With new rolling stock being procured on a regular and extensive basis, there has been a significant rise in the number of depots being built. Unfortunately, there are examples of designs being less than optimum, with some extensive re-engineering being required to make them suitable for the new rolling stock. Industry lacked guidance for depot procurers and designers, and the links between designers and end users were lacking. The result was that depots were providing features and systems which were sometimes incompatible or over engineered, all leading to unnecessary extra cost.

In response to this issue, we set about creating a brand new, comprehensive Guidance Note for the design of passenger rolling stock depots. Following a series of depot visits around the country, the new Guidance Note brought together all elements of the design of the depot and facilities, from how you define what makes an effective depot, through to procurement and contractual issues. The document clarified that many of the mainline standards did not apply in a depot. It also advises that a designer should adopt the most suitable requirements on the basis of operational needs, and ensures that the risk assessment of the operation is in line with the philosophy of the Common Safety Method for Risk Assessment (CSMRA). The guidance acts as the single source of information for any party involved in providing a new depot or developing existing depots. It includes examples (with photos) of effective features from depots around the country as well as lessons learned where the depot design has been less than optimum.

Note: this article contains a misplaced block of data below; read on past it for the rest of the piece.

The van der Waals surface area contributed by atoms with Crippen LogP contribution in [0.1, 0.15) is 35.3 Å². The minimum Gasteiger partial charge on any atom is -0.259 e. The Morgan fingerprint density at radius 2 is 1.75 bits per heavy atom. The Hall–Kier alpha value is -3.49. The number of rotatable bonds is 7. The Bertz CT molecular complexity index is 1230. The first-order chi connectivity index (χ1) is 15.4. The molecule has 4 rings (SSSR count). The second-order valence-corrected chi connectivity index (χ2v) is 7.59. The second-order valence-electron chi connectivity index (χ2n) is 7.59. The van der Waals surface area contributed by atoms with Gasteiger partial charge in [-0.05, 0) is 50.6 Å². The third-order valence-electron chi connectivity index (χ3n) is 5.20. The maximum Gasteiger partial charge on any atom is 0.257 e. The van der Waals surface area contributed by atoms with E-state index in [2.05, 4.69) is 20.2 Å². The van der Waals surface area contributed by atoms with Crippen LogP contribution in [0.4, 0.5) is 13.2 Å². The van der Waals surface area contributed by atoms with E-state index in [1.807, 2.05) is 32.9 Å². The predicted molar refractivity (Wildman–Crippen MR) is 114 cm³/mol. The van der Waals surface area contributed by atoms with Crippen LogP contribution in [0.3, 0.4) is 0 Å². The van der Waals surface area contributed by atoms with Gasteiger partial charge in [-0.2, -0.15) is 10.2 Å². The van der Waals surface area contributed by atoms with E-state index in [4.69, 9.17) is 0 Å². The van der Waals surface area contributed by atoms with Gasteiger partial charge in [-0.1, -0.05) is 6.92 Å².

Ahead of its publication in September 2018, the guidance note is now owned by industry so that it can be continually updated with new lessons learned to help ensure a growing and consistent understanding of how to get depot designs right first time. Through providing industry with guidance and the means to take ownership of it, and further develop it, we have:

  1. Laid the foundation for much greater collaboration between depot designers, specifiers and the end users
  2. Considerably lowered the risk of basic mistakes being made in depot design, potentially saving industry millions of pounds.